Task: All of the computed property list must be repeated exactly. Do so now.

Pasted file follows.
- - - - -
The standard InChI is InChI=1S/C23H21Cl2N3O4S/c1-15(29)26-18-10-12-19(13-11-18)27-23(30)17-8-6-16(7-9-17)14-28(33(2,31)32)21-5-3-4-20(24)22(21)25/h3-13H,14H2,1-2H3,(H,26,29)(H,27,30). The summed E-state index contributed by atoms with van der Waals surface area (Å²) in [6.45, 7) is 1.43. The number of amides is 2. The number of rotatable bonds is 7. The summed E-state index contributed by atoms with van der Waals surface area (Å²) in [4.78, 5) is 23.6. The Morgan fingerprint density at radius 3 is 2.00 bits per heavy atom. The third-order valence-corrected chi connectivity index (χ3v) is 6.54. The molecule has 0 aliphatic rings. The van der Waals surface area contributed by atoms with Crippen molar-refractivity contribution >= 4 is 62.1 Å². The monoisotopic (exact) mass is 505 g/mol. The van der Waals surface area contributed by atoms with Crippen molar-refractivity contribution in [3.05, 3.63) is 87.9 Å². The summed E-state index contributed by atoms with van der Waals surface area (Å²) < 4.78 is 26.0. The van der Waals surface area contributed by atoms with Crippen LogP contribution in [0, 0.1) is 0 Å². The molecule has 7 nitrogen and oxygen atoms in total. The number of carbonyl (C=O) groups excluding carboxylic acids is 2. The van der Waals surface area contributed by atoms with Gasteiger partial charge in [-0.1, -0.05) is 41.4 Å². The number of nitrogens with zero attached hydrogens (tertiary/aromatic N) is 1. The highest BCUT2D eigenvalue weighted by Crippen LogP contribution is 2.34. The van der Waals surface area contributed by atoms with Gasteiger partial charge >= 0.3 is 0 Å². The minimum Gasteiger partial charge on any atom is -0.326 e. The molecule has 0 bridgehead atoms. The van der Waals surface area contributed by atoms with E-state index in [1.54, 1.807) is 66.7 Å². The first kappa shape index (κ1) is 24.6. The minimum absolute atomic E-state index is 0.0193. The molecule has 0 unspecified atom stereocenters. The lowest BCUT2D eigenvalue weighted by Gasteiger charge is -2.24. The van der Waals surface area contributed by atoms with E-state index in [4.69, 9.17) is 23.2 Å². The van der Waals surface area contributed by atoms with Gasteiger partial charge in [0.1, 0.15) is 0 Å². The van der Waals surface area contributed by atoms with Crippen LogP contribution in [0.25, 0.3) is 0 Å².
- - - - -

The standard InChI is InChI=1S/C23H21Cl2N3O4S/c1-15(29)26-18-10-12-19(13-11-18)27-23(30)17-8-6-16(7-9-17)14-28(33(2,31)32)21-5-3-4-20(24)22(21)25/h3-13H,14H2,1-2H3,(H,26,29)(H,27,30). The summed E-state index contributed by atoms with van der Waals surface area (Å²) in [6.45, 7) is 1.43. The number of amides is 2. The number of rotatable bonds is 7. The summed E-state index contributed by atoms with van der Waals surface area (Å²) in [4.78, 5) is 23.6. The Morgan fingerprint density at radius 3 is 2.00 bits per heavy atom. The third-order valence-corrected chi connectivity index (χ3v) is 6.54. The molecule has 0 aliphatic rings. The van der Waals surface area contributed by atoms with Crippen molar-refractivity contribution >= 4 is 62.1 Å². The monoisotopic (exact) mass is 505 g/mol. The van der Waals surface area contributed by atoms with Crippen molar-refractivity contribution in [3.05, 3.63) is 87.9 Å². The summed E-state index contributed by atoms with van der Waals surface area (Å²) < 4.78 is 26.0. The van der Waals surface area contributed by atoms with Crippen LogP contribution in [0, 0.1) is 0 Å². The molecule has 7 nitrogen and oxygen atoms in total. The number of carbonyl (C=O) groups excluding carboxylic acids is 2. The van der Waals surface area contributed by atoms with Gasteiger partial charge in [-0.1, -0.05) is 41.4 Å². The number of nitrogens with zero attached hydrogens (tertiary/aromatic N) is 1. The highest BCUT2D eigenvalue weighted by Crippen LogP contribution is 2.34. The van der Waals surface area contributed by atoms with Gasteiger partial charge >= 0.3 is 0 Å². The minimum Gasteiger partial charge on any atom is -0.326 e. The molecule has 0 bridgehead atoms. The van der Waals surface area contributed by atoms with E-state index in [1.54, 1.807) is 66.7 Å². The first kappa shape index (κ1) is 24.6. The minimum absolute atomic E-state index is 0.0193. The molecule has 0 unspecified atom stereocenters. The lowest BCUT2D eigenvalue weighted by Gasteiger charge is -2.24. The van der Waals surface area contributed by atoms with E-state index in [4.69, 9.17) is 23.2 Å². The van der Waals surface area contributed by atoms with Gasteiger partial charge in [0.1, 0.15) is 0 Å². The van der Waals surface area contributed by atoms with Crippen LogP contribution in [0.25, 0.3) is 0 Å².